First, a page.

Ways to make your teacher likes you

Surprisingly, only 1 in 100 students thinks about this topic. Your teacher is a human too, it is important to understand them as it can influence how much time he or she is willing to help you with your course. As a student you should get a good recommendation letters from your previous teachers, this will help you with your future career.

There is an old saying that you should give an apple to your teacher, but the fact is that it takes more than an apple to get him/her to like you. College is very stressful and challenging in many ways, you have new rules and instructions to follow. Plus, a new slew of instructors like tenured professors and teaching assistants that you need to impress. Remember, it is not hard to get them to your side, exams results are not the only way to get your teacher to love you, your handwriting is not as well.

Today, we are discussing some of the points on how to ingratiate yourself to your professor.

  1. Many subjects are (discussion-based subjects) that require student participation as some percentage of the total grade. Different professors calculate that percentage differently, it is usually a combination of the student’s attendance and class participation. Be active in the class, therefore, you will get high participation grade. Even though your profs are usually too polite to ask, but they notice who sit in the front row or who is sitting there yawning or looking bummed out. Be careful, they know when you pick up your phone and start texting too. Be active and start taking notes and show your interest in the material displayed.
  2. Future recommendations are the matter of your profs liking you. If your intention after college to get an internship, continue your post-graduate study, or study abroad, then you surely need a recommendation letter. Try to develop a good relationship with your teachers during your class and he or she will remember you out of it. It will easier for your teacher to write about you. Usually, you need at least three recommendation letters from your previous profs.
  3. Teachers like to break up the class by asking questions, perk up with a question when he or she comes in asking the class if they have any questions. Do not dominate every class by asking whatever comes into mind, and remember to stay on topic. I assure you will become a major in your teacher’s side, as well as incur the wrath of your fellow classmates. Do not worry whether your questions are stupid or not, just do your best. Take a note that this will increase the engagement in the class, and it will make the subject more enjoyable to you.
  4. Your current professor can be your future mentor. This will help you to get connect to useful people by getting support from your teacher. When he or she likes you, you will be supported, and your relationship can last beyond the end of the semester. Your future career is really important, and your professor can boost up that.
  5. Every instructor has a title, use the proper one to address them. Do not call them with their first names, use “Dr. So-and-so” or “Prof So-and-so”. If your teacher has no Ph.D., use “Mr.” or “Ms.”. Also, say thank you when your Prof. goes the extra mile for you. Your instructor does not get extra paid for special appointment with you outside the office hours, make up exams, answering emails on the weekends or writing recommendations. A simple “thank you” goes a long way towards making their extra effort feel worthwhile.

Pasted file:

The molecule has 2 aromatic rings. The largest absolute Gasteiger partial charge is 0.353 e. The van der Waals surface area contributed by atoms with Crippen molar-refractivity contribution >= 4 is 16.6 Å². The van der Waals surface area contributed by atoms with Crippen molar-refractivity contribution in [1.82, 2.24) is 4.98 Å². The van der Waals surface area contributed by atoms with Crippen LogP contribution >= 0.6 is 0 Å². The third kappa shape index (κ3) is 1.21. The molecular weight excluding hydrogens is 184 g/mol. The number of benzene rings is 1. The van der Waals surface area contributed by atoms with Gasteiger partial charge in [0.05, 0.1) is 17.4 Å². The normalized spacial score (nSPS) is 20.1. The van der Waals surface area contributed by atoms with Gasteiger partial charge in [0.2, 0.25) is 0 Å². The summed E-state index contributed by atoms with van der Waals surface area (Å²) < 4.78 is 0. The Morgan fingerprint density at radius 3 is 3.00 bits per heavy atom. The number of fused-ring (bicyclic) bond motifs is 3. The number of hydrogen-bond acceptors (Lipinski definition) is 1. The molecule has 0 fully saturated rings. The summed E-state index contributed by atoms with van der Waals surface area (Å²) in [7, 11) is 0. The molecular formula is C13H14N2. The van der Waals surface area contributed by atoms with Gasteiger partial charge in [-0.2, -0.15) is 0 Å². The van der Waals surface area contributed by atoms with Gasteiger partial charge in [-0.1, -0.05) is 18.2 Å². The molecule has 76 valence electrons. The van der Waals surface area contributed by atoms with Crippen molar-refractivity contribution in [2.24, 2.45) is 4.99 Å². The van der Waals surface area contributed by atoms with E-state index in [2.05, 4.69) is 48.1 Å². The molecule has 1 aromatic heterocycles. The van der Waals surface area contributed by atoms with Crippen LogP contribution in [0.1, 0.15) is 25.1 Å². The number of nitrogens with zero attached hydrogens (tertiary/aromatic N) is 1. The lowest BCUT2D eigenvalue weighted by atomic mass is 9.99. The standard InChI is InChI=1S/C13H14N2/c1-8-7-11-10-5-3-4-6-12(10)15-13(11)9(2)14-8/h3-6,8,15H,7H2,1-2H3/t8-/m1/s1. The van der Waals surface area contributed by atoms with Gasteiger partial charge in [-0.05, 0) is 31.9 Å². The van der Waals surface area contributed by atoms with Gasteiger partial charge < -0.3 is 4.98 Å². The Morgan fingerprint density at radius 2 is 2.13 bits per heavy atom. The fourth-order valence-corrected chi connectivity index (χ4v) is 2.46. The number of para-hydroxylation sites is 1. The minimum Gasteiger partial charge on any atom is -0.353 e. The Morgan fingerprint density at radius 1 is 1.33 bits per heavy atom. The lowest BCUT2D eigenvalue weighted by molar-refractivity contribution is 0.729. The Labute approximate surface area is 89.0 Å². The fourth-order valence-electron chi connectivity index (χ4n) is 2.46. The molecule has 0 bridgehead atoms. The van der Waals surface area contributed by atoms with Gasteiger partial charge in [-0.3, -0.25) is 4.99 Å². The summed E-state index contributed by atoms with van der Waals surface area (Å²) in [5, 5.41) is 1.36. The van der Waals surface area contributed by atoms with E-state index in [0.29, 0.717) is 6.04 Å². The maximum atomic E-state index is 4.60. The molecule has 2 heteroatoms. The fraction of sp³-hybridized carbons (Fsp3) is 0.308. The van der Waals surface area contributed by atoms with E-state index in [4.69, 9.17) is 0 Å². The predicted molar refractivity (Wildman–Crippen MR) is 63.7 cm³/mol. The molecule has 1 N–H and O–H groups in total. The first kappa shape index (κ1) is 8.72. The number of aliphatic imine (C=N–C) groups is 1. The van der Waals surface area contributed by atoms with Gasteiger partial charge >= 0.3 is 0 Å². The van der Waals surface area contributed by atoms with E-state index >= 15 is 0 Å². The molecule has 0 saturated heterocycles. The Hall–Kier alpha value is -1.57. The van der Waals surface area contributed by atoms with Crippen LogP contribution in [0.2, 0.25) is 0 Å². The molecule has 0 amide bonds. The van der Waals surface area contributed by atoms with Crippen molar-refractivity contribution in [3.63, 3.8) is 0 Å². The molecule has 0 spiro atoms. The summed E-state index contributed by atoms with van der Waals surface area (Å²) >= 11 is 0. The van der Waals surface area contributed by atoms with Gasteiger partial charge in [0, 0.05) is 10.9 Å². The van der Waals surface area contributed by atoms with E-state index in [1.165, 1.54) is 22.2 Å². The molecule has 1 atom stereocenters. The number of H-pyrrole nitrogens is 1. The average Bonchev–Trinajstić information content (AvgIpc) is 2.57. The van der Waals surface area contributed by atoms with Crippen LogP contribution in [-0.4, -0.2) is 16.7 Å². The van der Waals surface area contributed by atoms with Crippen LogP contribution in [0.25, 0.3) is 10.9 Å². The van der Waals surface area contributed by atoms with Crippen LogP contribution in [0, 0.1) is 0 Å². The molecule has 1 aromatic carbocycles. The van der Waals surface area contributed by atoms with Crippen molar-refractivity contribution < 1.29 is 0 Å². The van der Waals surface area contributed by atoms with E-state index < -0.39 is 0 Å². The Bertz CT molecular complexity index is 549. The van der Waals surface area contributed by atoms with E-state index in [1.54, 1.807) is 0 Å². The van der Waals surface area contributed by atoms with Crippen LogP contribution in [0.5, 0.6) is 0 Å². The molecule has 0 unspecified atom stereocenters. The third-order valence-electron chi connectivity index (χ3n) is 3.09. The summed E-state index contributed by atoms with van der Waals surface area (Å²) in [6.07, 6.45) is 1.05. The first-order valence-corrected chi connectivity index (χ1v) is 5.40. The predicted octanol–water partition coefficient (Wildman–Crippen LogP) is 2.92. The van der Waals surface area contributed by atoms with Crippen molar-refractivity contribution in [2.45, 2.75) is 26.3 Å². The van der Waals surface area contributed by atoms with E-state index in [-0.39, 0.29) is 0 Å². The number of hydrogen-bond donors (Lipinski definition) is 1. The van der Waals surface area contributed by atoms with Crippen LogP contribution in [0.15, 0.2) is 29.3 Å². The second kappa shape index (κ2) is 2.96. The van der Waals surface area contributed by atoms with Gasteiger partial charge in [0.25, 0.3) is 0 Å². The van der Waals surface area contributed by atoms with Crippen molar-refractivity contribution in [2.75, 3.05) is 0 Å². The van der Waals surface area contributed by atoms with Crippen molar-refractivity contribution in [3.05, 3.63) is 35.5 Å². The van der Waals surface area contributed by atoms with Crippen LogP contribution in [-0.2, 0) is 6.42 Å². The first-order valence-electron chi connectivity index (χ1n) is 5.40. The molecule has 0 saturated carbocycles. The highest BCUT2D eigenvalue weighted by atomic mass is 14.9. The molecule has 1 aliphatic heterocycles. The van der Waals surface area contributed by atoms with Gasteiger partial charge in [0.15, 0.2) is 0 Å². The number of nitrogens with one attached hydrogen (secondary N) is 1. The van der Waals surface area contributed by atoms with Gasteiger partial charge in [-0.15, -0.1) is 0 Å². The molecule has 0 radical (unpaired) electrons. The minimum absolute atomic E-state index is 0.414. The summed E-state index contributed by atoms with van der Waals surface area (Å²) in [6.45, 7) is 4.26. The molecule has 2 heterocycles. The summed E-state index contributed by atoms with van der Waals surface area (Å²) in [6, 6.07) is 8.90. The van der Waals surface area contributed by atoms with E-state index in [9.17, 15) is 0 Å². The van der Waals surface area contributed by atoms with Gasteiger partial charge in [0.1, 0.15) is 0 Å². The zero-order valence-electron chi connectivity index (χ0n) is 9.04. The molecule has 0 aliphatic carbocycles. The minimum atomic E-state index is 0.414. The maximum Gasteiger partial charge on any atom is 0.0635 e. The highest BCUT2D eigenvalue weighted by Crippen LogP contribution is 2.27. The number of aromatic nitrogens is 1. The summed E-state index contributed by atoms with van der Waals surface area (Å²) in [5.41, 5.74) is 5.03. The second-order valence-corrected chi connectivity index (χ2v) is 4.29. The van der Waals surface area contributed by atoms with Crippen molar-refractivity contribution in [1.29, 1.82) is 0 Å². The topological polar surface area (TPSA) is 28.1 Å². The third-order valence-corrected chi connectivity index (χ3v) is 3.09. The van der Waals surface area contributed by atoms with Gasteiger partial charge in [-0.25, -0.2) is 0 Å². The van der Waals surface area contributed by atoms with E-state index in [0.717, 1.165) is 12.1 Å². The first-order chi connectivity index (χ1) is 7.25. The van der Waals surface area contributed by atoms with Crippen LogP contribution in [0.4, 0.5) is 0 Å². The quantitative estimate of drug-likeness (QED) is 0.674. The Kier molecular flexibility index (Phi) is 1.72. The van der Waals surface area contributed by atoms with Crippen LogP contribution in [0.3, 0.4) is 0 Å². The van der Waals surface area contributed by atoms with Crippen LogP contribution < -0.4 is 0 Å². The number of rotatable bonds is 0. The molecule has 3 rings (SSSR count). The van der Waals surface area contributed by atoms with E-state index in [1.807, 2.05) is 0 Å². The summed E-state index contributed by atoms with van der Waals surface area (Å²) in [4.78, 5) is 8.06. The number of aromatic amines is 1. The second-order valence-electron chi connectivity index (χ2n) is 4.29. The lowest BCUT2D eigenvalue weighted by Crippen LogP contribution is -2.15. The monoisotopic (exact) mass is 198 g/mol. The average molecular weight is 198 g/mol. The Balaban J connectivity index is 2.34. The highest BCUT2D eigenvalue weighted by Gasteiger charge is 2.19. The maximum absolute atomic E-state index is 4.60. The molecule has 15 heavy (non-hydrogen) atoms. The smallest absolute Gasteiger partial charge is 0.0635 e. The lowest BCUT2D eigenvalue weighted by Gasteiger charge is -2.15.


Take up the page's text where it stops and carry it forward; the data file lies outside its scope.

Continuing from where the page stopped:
6. Participation in the department event is something lecturers are not good at. Try to join a team and play a role in the events regularly. Professors do take notes when they see you active in the department outside lectures on in the departmental student club. Some of the instructors have a research project, be part of it by participating in the research team. You might join a small class or seminars with them, this would give you a great opportunity for valuable training and future internship with them.
  7. Do not email or text your instructor if you miss your class, instead, ask your classmates about what you have missed. Do not ask your lecturer to fill you in, you will be wasting his or her time and your classmate’s time. Do your best to make up what you missed, if your instructor notice that you have troubles understanding something, they will assist you.
  8. Tell your instructor you like the class, it would be a special touch if you could come up with specific thing about the class that you are enjoying. Students rarely realize that lecturers also worry about how the class is going, they want to know if the students are liking the subject and are enjoying it. Do not start sucking up, give a general expression of appreciation, do not let your instructor think that you are trying to get a good grade.

Source of material:

https://www.bustle.com/articles/78556-12-ways-to-make-any-teacher-love-you-because-lets-be-honest-it-cant-hurt

https://www.usnews.com/education/blogs/professors-guide/2009/10/07/13-ways-to-make-your-professor-love-you

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Architectural Vocabulary

As architects we love to use sophisticated words, as for students of architecture, you need to learn them. Those vocabularies varied in complexity, they can be as simple as “fabric”, or complicated as “Corbusier vernacular”. They are used for description or method of understanding and thinking.

Using architectural terms by architects can lead to misunderstanding by the general public outside the industry. Architects find themselves dumping down their language to more simplified terms and familiar dialogs. However, we as architects, do enjoy exploring the notion of something and there are many comprehensive words that we hope to refresh your memory. We also hope that those terms can be used by many architects and introduced to the public for the first time.

Students are encouraged to use architectural vocabulary in their dialogues which help them to demonstrate their ideas and promote their understanding of the subject. Learning architectural vocabulary is essential during presentations of projects and discussions.

The list is very long, but we decided to list some of them as we will be consistently adding them by time.